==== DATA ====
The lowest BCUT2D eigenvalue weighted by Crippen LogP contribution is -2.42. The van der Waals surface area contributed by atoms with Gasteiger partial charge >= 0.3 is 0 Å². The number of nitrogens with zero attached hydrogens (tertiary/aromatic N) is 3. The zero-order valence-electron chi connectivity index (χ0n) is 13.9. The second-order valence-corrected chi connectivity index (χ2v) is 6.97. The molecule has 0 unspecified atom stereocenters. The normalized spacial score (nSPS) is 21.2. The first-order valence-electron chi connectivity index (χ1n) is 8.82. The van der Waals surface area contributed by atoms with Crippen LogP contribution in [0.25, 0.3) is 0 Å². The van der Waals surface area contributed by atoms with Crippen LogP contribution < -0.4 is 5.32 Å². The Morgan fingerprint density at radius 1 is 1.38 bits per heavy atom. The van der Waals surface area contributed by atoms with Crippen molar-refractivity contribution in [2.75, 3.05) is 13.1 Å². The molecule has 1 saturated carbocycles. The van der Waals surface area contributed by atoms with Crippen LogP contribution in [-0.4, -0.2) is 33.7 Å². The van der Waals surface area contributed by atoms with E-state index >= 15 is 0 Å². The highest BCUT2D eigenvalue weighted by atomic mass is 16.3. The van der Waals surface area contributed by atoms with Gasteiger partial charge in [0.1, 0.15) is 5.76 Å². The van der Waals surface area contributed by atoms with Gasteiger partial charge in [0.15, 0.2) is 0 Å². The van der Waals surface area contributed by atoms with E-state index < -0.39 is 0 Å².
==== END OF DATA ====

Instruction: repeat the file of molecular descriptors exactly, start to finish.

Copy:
The lowest BCUT2D eigenvalue weighted by Crippen LogP contribution is -2.42. The van der Waals surface area contributed by atoms with Gasteiger partial charge >= 0.3 is 0 Å². The number of nitrogens with zero attached hydrogens (tertiary/aromatic N) is 3. The zero-order valence-electron chi connectivity index (χ0n) is 13.9. The second-order valence-corrected chi connectivity index (χ2v) is 6.97. The molecule has 0 unspecified atom stereocenters. The normalized spacial score (nSPS) is 21.2. The first-order valence-electron chi connectivity index (χ1n) is 8.82. The van der Waals surface area contributed by atoms with Crippen LogP contribution in [0.25, 0.3) is 0 Å². The van der Waals surface area contributed by atoms with Crippen LogP contribution < -0.4 is 5.32 Å². The Morgan fingerprint density at radius 1 is 1.38 bits per heavy atom. The van der Waals surface area contributed by atoms with Crippen molar-refractivity contribution in [2.75, 3.05) is 13.1 Å². The molecule has 1 saturated carbocycles. The van der Waals surface area contributed by atoms with Crippen LogP contribution in [-0.4, -0.2) is 33.7 Å². The van der Waals surface area contributed by atoms with E-state index >= 15 is 0 Å². The highest BCUT2D eigenvalue weighted by atomic mass is 16.3. The van der Waals surface area contributed by atoms with Gasteiger partial charge in [0.1, 0.15) is 5.76 Å². The van der Waals surface area contributed by atoms with Gasteiger partial charge in [0.15, 0.2) is 0 Å². The van der Waals surface area contributed by atoms with E-state index < -0.39 is 0 Å².